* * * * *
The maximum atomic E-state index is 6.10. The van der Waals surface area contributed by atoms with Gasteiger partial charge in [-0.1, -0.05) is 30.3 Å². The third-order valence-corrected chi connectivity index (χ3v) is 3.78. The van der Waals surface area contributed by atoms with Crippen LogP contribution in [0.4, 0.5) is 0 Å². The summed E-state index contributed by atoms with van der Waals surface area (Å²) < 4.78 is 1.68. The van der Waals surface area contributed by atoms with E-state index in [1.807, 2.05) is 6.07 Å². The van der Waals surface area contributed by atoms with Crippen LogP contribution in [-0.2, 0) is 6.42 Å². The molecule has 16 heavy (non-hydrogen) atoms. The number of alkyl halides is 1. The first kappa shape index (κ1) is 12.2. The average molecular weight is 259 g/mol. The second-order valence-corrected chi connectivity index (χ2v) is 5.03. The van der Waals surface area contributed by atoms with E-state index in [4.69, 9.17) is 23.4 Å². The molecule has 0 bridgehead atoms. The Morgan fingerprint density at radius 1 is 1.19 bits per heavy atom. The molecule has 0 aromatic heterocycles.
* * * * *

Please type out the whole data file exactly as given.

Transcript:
The maximum atomic E-state index is 6.10. The van der Waals surface area contributed by atoms with Gasteiger partial charge in [-0.1, -0.05) is 30.3 Å². The third-order valence-corrected chi connectivity index (χ3v) is 3.78. The van der Waals surface area contributed by atoms with Crippen LogP contribution in [0.4, 0.5) is 0 Å². The summed E-state index contributed by atoms with van der Waals surface area (Å²) < 4.78 is 1.68. The van der Waals surface area contributed by atoms with E-state index in [1.807, 2.05) is 6.07 Å². The van der Waals surface area contributed by atoms with Crippen LogP contribution in [-0.2, 0) is 6.42 Å². The molecule has 16 heavy (non-hydrogen) atoms. The number of alkyl halides is 1. The first kappa shape index (κ1) is 12.2. The average molecular weight is 259 g/mol. The second-order valence-corrected chi connectivity index (χ2v) is 5.03. The van der Waals surface area contributed by atoms with E-state index in [4.69, 9.17) is 23.4 Å². The molecule has 0 bridgehead atoms. The Morgan fingerprint density at radius 1 is 1.19 bits per heavy atom. The molecule has 0 aromatic heterocycles.